Thursday, April 25, 2024

Surging inflation threatens SME survival 

Oaitse Kgosimore who operates a fast food business in the close proximity of University of Botswana lamented that although his meal prices have not changed, he will soon be left with no choice but to follow the world trend.

He added that it has been difficult for him to review his prices as his business is mostly supported by tertiary students.

“In the last 18 months I have been hoping that government will come up with better measures to improve our business environment but things have gotten worse. I have seen some of my competitors shut down their establishments. My establishment is dominated by student prices and now when I think of reviewing the prices I wonder whether my business will survive because students have not had any allowance increase since the start of COVID-19,” said Kgosimore.

Another small medium enterprise operator Keamogetse Segotso said customer buying has gone down as most people now prefer to buy food from shopping centres and eat at home in order to save money.

“I have lost a good number of customers since last year and this has forced me to reduce my profit margins because I cannot afford to cook food and return with them home. Every commodity we use here has gone up, you talk about cooking oil, wheat and cooking gas, I am now operating on small profit margins,” added Segotso.

Segotso also highlighted that as a result of high commodity prices, she has been forced cut down on some of the stuff she used to sell to her customers.

She stated that early this year she was forced to get rid of her two helping personnel as she could not afford to pay them.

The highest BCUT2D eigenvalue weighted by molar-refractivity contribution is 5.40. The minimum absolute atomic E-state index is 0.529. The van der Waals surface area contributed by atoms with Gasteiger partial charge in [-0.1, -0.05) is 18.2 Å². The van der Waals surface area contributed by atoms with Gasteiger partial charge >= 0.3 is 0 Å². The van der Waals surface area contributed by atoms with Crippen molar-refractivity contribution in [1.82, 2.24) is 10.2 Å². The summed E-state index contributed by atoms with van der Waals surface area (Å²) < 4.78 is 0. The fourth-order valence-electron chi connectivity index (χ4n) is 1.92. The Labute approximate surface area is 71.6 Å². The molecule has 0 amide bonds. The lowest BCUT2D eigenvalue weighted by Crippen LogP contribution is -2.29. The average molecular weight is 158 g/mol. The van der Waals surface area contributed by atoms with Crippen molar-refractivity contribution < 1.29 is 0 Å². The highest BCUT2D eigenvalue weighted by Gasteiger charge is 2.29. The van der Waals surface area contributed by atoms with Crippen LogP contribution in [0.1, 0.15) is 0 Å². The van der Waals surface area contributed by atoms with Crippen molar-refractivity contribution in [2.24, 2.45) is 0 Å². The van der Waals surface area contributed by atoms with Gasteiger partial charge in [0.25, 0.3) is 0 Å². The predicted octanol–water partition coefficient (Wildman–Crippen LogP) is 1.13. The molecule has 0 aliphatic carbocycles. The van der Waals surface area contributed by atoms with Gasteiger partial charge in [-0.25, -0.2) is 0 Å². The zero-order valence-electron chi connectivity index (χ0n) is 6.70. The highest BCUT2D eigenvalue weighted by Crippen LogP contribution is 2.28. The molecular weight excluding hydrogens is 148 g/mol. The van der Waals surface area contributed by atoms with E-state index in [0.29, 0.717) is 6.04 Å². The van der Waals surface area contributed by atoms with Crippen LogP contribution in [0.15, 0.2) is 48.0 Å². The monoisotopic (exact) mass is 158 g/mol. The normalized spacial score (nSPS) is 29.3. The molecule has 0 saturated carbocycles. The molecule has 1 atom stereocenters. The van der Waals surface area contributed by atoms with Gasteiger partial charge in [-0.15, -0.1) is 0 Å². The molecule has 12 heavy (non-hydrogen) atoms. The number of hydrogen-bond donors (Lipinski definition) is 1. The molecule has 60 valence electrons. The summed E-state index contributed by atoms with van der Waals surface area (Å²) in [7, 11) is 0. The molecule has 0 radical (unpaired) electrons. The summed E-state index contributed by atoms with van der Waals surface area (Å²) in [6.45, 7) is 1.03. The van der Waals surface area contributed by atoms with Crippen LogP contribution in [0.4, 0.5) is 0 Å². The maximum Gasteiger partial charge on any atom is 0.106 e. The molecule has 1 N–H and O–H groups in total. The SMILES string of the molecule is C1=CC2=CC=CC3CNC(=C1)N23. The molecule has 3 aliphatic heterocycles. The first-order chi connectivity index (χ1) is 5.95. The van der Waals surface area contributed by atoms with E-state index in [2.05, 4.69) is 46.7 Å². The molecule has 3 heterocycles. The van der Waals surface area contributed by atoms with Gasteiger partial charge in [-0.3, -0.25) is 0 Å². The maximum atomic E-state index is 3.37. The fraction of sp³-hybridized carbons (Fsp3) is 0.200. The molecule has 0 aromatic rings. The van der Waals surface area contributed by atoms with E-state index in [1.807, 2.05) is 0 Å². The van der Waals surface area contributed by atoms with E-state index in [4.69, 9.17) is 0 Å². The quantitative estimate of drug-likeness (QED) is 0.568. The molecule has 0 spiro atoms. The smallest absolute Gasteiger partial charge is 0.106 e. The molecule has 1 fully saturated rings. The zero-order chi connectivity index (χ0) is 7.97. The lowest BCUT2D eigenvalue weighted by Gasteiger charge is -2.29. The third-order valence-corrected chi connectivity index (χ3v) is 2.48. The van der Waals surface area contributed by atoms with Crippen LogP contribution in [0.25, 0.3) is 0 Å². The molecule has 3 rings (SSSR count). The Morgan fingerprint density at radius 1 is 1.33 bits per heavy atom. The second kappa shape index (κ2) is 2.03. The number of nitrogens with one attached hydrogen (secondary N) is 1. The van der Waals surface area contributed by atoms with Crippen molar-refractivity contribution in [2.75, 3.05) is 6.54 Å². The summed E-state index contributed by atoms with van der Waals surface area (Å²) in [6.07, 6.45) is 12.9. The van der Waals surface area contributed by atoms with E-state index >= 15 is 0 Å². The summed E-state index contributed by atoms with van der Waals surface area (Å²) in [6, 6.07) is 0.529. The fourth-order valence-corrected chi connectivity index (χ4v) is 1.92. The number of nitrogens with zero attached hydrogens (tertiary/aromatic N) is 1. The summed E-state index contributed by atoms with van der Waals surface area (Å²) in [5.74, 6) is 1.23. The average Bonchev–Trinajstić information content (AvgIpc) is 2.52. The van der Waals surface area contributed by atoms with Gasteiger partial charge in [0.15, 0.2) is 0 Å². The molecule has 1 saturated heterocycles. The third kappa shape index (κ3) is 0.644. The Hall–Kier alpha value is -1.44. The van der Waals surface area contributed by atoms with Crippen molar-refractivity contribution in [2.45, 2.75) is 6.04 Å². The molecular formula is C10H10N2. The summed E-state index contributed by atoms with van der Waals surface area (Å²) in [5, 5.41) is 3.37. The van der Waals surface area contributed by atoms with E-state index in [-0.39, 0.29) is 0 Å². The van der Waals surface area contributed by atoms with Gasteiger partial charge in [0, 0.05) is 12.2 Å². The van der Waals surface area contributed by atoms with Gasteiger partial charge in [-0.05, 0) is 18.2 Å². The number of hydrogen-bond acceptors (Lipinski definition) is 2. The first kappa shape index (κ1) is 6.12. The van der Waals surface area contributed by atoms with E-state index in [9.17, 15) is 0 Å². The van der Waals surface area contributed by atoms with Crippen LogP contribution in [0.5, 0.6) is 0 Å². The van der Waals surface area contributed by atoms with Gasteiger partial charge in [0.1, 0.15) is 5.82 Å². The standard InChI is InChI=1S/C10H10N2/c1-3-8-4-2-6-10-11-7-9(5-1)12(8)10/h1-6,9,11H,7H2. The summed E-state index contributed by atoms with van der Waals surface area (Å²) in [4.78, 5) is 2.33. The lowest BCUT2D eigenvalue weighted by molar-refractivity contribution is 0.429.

“I am now operating on my own but I sometimes have a pair of hands to assist me especially during weekends but not necessarily meaning that I can now afford to retain staff,” added Segotso.

She further said another contributing factor to the low performing business is that some of the large retail outlets have started selling some of the things that were predominantly sold by small businesses.

On the other hand, Tshepo Seikantswe said his vegetable business took a hit due to the unavailability of some vegetable commodities locally.

Seikantswe stated that the place he sources his vegetable produce informed him of the price increase something which further threatens his business.

“I have been trying to stay strong in this business but the way things are getting expensive by the day I wonder whether I will stay afloat,” said Seikantswe.

He also said the transportation cost has also gone up and making it difficult to have all the commodities in stock.

The increasing commodity prices come at a time when many businesses are still trying to rediscover themselves following a problematical 18 months of state of emergency.

To top off it, the Russia-Ukraine tensions have also brought about uncertainty in the food sector as prices of wheat, maize, instant porridge, chobe special maize meal, pasta, bread and confectionary will go up next month.


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